Making the Most of Make-Up Work Days
Author: Jessica Johnson | MTR Instructional Coach
Many teachers have periodic or ad hoc days devoted to students’ making up work that they didn’t complete on schedule or revising work that didn’t exhibit mastery. These days are designed to foster student learning and improve students’ grades. But sometimes they end up being unproductive, or students’ modest gains from the day may not be commensurate with the considerable time the teacher spends in advance planning.
Melrose High tenth grade English teacher and Memphis Teacher Residency 2015 graduate Caitlyn Kennedy has developed a system for make-up days that sets students up for success in improving their understanding and their grades–and that entails a manageable amount of planning on the teacher’s part. (You may remember Caitlyn from the blog post about seating charts. She has a knack for systems!) Here are specific, transferrable strategies from Caitlyn’s classroom that you can use in your classroom.
Use Customized To Do Lists so that each student knows exactly what to do.
- Include the student’s current grade to add motivation, especially for students on the cusp of earning a higher grade or with grades they’re not happy with.
- Caitlyn generates these through PowerSchool’s “Missed Work Assignment” report. For an assignment to show up on this list, it has to be entered as Missing, rather than have an empty cell. She adds a header to this report and types in “Current Grade: ____” and then handwrites the grade on each student’s report. Caitlyn’s students and their parents can access this information directly through PowerSchool, but handing each student a slip of paper with the missed work report on the make-up work day is essential for removing obstacles to every student getting right to work.
Display and label assignments that need to be done, and have plenty of copies of each assignment on hand.
- Caitlyn posts each assignment that needs to be done on a whiteboard at the front of the room, with a label that correlates with the assignment name on students’ missed work reports.
- Caitlyn also provides copies of each assignment on a back table that students can easily access. To know how many copies of each assignment are needed, Caitlyn uses the PowerSchool “Missing Work by Assignment” report.
- For students who are absent or in in-school suspension, Caitlyn staples together each student’s customized to-do list and every assignment the student needs to complete. She then delivers the packets to ISS for suspended students and hangs onto the packets for absent students when they return.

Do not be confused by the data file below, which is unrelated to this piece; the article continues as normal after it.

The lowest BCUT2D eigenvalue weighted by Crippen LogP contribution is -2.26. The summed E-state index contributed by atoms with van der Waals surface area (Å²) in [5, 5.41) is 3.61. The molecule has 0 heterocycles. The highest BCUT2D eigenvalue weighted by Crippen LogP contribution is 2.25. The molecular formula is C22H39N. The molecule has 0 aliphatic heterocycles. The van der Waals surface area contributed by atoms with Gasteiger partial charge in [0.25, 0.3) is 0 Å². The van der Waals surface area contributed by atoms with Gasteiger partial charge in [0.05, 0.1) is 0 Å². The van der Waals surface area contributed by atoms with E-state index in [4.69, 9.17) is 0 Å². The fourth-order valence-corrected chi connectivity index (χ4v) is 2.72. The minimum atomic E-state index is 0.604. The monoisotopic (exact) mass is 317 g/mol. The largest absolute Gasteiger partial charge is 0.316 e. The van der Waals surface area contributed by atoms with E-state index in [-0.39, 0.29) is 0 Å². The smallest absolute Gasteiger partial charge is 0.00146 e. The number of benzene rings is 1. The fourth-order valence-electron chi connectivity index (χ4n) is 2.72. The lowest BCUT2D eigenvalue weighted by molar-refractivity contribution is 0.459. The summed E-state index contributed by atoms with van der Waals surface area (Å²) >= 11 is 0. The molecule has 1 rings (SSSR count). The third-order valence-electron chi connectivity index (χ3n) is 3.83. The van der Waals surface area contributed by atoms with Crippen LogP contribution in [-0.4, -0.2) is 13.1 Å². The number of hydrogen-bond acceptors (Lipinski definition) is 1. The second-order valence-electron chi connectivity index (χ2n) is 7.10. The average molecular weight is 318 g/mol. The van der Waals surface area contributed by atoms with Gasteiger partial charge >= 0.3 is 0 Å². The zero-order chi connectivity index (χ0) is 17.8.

Provide clear expectations for what students do during the make-up day.
- Caitlyn posts a checklist on the screen to guide students’ work. She includes the step of checking your folder for work that is partially completed or fully completed but not submitted–she has identified this common pitfall and is addressing it. Caitlyn went over this list orally too.
- Caitlyn orally reminds her students to be sure their name is on their work so that they get credit for it–work submitted with no name is another common pitfall she wants her students to avoid. You could add this reminder to the checklist slide too.
Motivate students and show them that hard work pays off.
- Caitlyn narrates for students how damaging missing work is to a student’s grade, and explains, “Your grade is lower than you want because you are missing work, not because you are doing poor work.”
- Some teachers also pull up an anonymous student in the grade book with missing work and let the class watch the student’s grade rise as the teacher fills in grades for missing work that is submitted.
Have a strict deadline and clear procedures for submitting missing work to foster a purposeful and urgent tone.
- Caitlyn’s students submit missing work in a special bin over a three-day period that begins with the make-up day. She then grades it ASAP and enters the grades so that students immediately see how their hard work has paid off, and so that make-up work doesn’t distract students from the current work.
Provide extension opportunities for students without missing work.
- For Caitlyn’s students, that’s reading interesting nonfiction articles.
Are you wondering how Caitlyn thinks of everything in advance?! She chalks it up to “emergency preparedness from living in Florida” (Go Gators!) and to the frequent reminder from her mom who is a Kindergarten teacher, “You have to be ready.” Whatever the source of Caitlyn’s uncanny preparedness, we hope it will be a help to you in preparing for make-up days in your own classroom.
Interested in learning other principles Caitlyn is trained in through the Memphis Teacher Residency? Check out details about the Master of Urban Education here.